From Bystander to Beloved Part 2

 

I have continued reading Henri Nouwen’s book, ‘The Return of the Prodigal Son – a story of homecoming’ a reflection on the Rembrandt painting on the same subject. The latest chapters consider the younger son in the story.  What I found most interesting to learn was that other sketches and paintings from earlier Rembrandt’s life on the subject of the prodigal son had a whole lot more movement in them.  They were dynamic – the Father running out to the younger son, the embrace, perhaps the servants fetching what the father had commanded.  But as Nouwen observes this scene is depicted differently.

It is still.

The moment is elongated, present, yet full of promise.  A moment of stillness, holding to the light much more movement than is comprehensible.  The painting beautifully points to the great emotion and powerful salvation work of God.  Rembrandt has so eloquently painted a perpetual reality- God is finding us.  No matter our perceived distance, no matter our orientation toward him, our Father is always pursuing his children. The touch of blessing may come in unexpected ways, through ordinary people, or in the plainest of situations.  But know this: your Father is moved by you.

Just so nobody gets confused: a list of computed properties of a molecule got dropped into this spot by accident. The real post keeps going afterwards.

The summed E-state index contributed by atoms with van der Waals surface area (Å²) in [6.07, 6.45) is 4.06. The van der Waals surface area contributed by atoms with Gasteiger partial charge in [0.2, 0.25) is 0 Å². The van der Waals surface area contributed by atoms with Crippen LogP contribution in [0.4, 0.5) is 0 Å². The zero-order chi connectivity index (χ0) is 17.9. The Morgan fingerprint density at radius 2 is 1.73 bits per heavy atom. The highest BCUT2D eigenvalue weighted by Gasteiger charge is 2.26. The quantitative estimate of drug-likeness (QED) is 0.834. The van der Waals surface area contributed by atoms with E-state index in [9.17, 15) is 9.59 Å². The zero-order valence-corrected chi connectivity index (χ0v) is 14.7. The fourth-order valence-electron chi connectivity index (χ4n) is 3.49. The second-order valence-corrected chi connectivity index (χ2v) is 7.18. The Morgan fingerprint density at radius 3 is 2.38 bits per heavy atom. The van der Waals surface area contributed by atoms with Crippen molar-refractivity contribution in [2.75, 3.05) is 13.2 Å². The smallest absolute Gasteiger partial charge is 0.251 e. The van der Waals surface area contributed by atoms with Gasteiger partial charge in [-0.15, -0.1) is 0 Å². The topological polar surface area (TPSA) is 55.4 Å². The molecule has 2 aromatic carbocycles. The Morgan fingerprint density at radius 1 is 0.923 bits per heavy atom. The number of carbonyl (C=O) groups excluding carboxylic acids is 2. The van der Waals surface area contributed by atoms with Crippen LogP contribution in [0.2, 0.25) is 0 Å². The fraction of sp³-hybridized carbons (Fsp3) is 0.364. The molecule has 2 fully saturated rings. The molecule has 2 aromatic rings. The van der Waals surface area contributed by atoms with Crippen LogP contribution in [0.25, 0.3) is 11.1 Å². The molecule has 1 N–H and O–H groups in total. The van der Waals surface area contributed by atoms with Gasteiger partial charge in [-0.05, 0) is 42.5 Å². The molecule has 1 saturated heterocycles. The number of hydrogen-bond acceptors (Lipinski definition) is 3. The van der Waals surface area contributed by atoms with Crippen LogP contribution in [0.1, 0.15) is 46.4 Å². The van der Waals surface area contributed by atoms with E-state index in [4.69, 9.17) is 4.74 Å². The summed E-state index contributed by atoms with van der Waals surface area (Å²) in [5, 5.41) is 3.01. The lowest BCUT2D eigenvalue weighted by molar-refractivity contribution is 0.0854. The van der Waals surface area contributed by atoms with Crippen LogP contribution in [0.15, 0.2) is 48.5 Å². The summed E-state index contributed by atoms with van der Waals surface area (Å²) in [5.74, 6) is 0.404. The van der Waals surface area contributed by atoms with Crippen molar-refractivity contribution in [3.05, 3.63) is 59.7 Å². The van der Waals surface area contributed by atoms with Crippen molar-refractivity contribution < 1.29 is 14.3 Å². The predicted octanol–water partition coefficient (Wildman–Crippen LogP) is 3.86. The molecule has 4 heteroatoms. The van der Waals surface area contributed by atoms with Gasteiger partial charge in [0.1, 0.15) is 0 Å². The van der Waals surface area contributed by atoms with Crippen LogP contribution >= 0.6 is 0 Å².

Father of Grace

The touch of your blessing comes to us

Through unrestrained forgiveness, in unexpected peace

Please find us again and again

Until we know you are overcome by the sight of                        your child

 

Rembrandt van Rijn, The Return of the Prodigal Son, c. 1661–1669. 262 cm × 205 cm. Hermitage Museum, Saint Petersburg

Rembrandt van Rijn, The Return of the Prodigal Son, c. 1661–1669.
262 cm × 205 cm. Hermitage Museum, Saint Petersburg

 

 

 

AUTHOR: Adrian Taylor

I'm a third generation strawberry plant propagator, sometimes poet, backyard theologian and part-time mystic. I live in Katikati, Bay of Plenty, New Zealand with my wife Lucy, my son Sam, and daughters Coby and Caris. I enjoy social soccer with the lads and finely crafted IPA.

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